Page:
The three dimensional arrangements of the liver cells, or hepatocytes and their association with the vascular and biliary systems.
The Hepatic Vascular System
The circulatory system of the liver is unlike that seen in any other organ. Of great importance is the fact that a majority of the liver's blood supply is venous blood. The pattern of blood flow in the liver can be summarized as follows:
Roughly 75% of the blood entering the liver is venous blood from the portal vein. Importantly, all of the venous blood returning from the small intestine, stomach, pancreas and spleen converges into the portal vein. One consequence of this is that the liver gets "first pickings" of everything absorbed in the small intestine, which, as we will see, is where virtually all nutrients are absorbed.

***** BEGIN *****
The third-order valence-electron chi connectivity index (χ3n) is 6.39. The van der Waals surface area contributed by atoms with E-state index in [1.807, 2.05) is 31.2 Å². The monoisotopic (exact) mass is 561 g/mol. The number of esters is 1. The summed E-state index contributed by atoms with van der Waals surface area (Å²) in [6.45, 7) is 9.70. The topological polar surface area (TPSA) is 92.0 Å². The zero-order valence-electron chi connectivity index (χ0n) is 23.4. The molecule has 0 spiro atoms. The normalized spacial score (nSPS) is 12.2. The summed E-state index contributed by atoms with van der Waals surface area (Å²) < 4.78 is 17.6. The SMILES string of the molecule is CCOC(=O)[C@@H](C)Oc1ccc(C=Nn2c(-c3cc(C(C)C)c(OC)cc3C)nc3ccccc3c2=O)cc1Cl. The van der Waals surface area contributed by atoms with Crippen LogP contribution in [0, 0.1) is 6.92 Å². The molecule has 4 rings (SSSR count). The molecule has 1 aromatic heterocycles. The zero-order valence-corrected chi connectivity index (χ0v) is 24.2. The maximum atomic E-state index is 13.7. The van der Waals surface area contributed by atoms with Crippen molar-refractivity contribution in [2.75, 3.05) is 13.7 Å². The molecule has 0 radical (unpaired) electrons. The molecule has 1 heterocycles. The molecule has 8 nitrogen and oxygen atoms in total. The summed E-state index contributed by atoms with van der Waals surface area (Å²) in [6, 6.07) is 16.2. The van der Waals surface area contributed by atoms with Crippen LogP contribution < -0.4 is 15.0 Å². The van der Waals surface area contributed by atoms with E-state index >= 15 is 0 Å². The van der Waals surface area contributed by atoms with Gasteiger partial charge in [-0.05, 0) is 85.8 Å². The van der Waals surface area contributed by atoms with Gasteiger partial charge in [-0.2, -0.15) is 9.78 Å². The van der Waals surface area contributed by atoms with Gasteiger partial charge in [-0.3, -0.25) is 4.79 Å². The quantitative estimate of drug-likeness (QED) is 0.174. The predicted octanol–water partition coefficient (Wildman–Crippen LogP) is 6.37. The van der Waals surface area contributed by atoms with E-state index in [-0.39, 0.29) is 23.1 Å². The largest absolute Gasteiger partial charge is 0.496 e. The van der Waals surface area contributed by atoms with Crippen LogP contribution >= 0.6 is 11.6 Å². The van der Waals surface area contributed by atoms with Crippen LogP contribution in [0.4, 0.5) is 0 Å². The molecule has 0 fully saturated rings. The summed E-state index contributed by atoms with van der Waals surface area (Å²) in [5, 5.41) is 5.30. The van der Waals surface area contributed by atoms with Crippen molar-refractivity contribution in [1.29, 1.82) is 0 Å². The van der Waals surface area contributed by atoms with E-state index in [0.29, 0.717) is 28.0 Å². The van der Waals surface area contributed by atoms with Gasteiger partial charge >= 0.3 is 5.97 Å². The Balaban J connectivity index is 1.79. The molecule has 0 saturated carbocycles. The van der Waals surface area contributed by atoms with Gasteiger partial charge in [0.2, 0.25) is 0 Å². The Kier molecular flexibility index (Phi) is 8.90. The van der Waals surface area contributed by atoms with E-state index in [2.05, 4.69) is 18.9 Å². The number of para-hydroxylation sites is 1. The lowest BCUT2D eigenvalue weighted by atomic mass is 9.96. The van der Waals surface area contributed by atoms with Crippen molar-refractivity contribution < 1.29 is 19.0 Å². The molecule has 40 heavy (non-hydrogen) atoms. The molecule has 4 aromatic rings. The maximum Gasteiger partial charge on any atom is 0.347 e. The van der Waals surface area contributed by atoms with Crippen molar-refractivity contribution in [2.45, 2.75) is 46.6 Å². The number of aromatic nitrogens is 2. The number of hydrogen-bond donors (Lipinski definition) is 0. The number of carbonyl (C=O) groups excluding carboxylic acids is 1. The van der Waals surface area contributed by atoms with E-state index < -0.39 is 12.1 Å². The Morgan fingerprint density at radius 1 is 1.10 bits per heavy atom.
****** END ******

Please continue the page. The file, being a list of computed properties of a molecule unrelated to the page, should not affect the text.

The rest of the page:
The remaining 25% of the blood supply to the liver is arterial blood from the hepatic artery.
Terminal branches of the hepatic portal vein and hepatic artery empty together and mix as they enter sinusoids in the liver. Sinusoids are distensible vascular channels lined with highly fenestrated or "holey" endothelial cells and bounded circumferentially by hepatocytes. As blood flows through the sinusoids, a considerable amount of plasma is filtered into the space between endothelium and hepatocytes (the "space of Disse"), providing a major fraction of the body's lymph.
Blood flows through the sinusoids and empties into the central vein of each lobule.
Central veins coalesce into hepatic veins, which leave the liver and empty into the vena cava.
The Biliary System
The biliary system is a series of channels and ducts that conveys bile - a secretory and excretory product of hepatocytes - from the liver into the lumen of the small intestine. Hepatocytes are arranged in "plates" with their apical surfaces facing and surrounding the sinusoids. The basal faces of adjoining hepatocytes are welded together by junctional complexes to form canaliculi, the first channel in the biliary system. A bile canaliculus is not a duct, but rather, the dilated intercellular space between adjacent hepatocytes.